I’m writing this from Boston, Massachusetts where ACI-North America is holding its annual conference and exhibition. This year, we are very proud to be holding our meeting along with ACI World. We have well over 2,000 attendees from 49 countries and every continent (ok, no penguins, so Antarctica is not represented). We also have nearly 300 exhibit booths at which companies and organizations from around the world are displaying the latest technologies, concessions concepts, design ideas and other goods and services.
I like to say that the exhibit hall at our regular annual meeting is like the state fair of the airport industry. For this meeting with its international flair, I suppose it is like the UN.
Fuel prices are on everyone’s mind. No matter whether we are talking about environment, finance, technology, or air service, fuel prices and the impact they have had on airline operations, are never far from the discussion. This is true no matter where in the world one lives.
The current U.S. financial crisis has also been brought up in many of our meetings and in hallway conversations. I was talking to someone who oversees the airport system in a large African country. A few months ago they entered into an insurance contract with AIG. Most Americans had no idea what AIG was a few months ago and now we all know. We also now know that its problems have a ripple effect far beyond our shores.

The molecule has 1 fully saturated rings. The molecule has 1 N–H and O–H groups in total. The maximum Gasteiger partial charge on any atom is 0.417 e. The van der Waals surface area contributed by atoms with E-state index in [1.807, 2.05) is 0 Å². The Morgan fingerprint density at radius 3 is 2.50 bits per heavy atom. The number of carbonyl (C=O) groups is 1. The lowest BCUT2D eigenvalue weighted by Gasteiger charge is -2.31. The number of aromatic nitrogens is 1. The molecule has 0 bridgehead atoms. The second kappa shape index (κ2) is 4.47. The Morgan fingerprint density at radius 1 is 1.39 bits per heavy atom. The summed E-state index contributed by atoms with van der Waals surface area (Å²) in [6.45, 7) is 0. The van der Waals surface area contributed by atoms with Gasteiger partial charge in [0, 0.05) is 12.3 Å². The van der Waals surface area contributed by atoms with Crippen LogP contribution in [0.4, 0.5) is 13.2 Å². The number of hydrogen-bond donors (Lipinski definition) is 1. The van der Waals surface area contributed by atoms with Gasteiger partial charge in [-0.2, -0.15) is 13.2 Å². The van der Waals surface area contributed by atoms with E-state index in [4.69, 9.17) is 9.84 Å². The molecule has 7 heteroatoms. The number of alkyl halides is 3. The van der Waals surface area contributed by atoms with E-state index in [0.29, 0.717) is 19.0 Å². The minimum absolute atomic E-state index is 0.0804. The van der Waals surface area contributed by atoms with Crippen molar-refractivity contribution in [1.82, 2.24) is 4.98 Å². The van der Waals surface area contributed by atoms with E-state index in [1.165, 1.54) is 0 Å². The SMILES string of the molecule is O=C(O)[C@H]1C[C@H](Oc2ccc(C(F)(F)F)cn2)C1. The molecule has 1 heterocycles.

Over the next few days we will be examining issues such as environment, congestion, information technology, security, safety and airline consolidation and economics. Speakers come from all over the world; this might be the most high powered group of presenters I have seen.
One additional point of interest. Airports from the developing world benefit in a special way from the chance to interact with, and learn from, their international colleagues. The problem is that many cannot afford to come to a place like Boston for a meeting like this.
The airports in Montreal, Atlanta and Jacksonville stepped into the breach and through their sponsorship we were able to bring five airport leaders from Africa to Boston who might not other wise have been able to come. A global industry at its best.
Over the next few days I will continue to write about the goings on in Boston. I even have time for a trip to Fenway Park! And at the end of the meeting I will visit the graves of John and John Quincy Adams, a presidential two-fer getting me closer to my goal of visiting all presidential grave sites.